A month ago, the New Yorker published an article called “Out of Print” that shows the collective problems of the newspaper and larger media industries, which has been a regular topic in the industry itself, online, and elsewhere. I’m not one of these awful “bloggers will replace the media” types, chiefly for what, as the article says, “[…] the parasitical relationship that virtually all Internet news sites and blog commentators enjoy with newspapers.” You might notice that I’m linking to a magazine.
Still, I sent this letter to the editor, which went unpublished:
That “Newspaper companies are losing advertisers, readers, market value, and . . . their sense of mission at a pace that would have been barely imaginable just four years ago” shows the industry’s collective myopia in the face of rapid technological evolution (“Out of Print,” March 31st). As a high school senior in 2001 – 2002, I was the co-editor-in-chief of my high school newspaper and seriously considered picking colleges based on their journalism programs, but even then it was obvious to me that the Internet would make journalism at best a tenuous career choice. From my perspective, the pace of change was entirely imaginable, and I shifted my academic priorities because of it.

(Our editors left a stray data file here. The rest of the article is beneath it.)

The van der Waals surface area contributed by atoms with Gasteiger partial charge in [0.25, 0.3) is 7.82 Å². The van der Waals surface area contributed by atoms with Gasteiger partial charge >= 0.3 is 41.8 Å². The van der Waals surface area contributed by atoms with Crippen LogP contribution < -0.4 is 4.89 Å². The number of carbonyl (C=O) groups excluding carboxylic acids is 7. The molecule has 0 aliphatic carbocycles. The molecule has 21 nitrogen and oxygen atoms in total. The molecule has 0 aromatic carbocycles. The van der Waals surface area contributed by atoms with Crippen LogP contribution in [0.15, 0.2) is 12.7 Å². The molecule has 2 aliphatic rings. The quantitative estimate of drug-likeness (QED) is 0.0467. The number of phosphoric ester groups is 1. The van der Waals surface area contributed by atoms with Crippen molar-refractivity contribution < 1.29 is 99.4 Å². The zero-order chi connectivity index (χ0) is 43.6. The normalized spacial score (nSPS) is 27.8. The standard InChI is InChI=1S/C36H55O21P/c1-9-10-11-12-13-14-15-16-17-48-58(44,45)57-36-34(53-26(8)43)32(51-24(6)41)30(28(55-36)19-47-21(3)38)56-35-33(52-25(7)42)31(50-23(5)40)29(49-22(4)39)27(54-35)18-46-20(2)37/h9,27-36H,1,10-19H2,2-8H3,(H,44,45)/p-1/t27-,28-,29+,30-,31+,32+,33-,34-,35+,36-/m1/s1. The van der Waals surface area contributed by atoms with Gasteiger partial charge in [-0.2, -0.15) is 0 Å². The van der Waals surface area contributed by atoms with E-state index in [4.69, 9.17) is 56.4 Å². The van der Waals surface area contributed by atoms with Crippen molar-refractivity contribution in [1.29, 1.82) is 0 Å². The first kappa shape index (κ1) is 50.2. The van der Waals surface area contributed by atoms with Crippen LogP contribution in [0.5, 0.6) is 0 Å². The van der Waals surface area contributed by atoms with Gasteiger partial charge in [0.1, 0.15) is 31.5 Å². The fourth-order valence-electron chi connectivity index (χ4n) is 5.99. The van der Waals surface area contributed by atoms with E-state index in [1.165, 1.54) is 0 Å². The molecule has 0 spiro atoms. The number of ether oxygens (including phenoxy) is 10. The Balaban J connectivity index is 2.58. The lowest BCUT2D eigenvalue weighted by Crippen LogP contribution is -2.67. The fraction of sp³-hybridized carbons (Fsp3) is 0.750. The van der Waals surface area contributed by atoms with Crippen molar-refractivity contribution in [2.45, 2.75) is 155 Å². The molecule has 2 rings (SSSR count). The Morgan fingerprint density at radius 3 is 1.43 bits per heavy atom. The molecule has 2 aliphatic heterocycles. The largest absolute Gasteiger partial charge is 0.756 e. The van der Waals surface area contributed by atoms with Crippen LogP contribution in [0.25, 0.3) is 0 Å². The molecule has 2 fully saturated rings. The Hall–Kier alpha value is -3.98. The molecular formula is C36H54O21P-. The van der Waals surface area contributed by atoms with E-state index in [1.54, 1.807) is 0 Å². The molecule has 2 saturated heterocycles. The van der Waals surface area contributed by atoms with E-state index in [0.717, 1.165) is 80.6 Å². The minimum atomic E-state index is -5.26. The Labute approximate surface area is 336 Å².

Now I write a book blog. Although it is not professionally edited, it is one of many blogs supplementing or supplanting traditional book review sections that have been heavily cut by newspapers. My life is a microcosm of the problems being experienced by traditional print media.
Normally I like to hear about typos and amend them silently. But if there’s one in this particular blockquote—be silent! It’s too late!